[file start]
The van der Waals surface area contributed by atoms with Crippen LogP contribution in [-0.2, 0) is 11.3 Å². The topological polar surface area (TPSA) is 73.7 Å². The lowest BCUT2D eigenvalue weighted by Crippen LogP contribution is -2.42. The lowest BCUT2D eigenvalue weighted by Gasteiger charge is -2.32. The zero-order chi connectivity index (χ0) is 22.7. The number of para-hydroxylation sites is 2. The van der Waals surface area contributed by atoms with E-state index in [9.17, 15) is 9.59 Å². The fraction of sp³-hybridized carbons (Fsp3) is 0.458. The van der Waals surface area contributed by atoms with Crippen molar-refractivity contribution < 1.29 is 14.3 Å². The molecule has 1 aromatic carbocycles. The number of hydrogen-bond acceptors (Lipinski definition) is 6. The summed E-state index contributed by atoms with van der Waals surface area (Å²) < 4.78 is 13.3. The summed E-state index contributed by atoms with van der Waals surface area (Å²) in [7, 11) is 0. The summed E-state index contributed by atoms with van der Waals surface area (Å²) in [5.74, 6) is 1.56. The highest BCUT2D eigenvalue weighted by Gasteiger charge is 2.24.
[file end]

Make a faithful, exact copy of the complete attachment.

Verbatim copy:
The van der Waals surface area contributed by atoms with Crippen LogP contribution in [-0.2, 0) is 11.3 Å². The topological polar surface area (TPSA) is 73.7 Å². The lowest BCUT2D eigenvalue weighted by Crippen LogP contribution is -2.42. The lowest BCUT2D eigenvalue weighted by Gasteiger charge is -2.32. The zero-order chi connectivity index (χ0) is 22.7. The number of para-hydroxylation sites is 2. The van der Waals surface area contributed by atoms with E-state index in [9.17, 15) is 9.59 Å². The fraction of sp³-hybridized carbons (Fsp3) is 0.458. The van der Waals surface area contributed by atoms with Crippen molar-refractivity contribution < 1.29 is 14.3 Å². The molecule has 1 aromatic carbocycles. The number of hydrogen-bond acceptors (Lipinski definition) is 6. The summed E-state index contributed by atoms with van der Waals surface area (Å²) < 4.78 is 13.3. The summed E-state index contributed by atoms with van der Waals surface area (Å²) in [7, 11) is 0. The summed E-state index contributed by atoms with van der Waals surface area (Å²) in [5.74, 6) is 1.56. The highest BCUT2D eigenvalue weighted by Gasteiger charge is 2.24.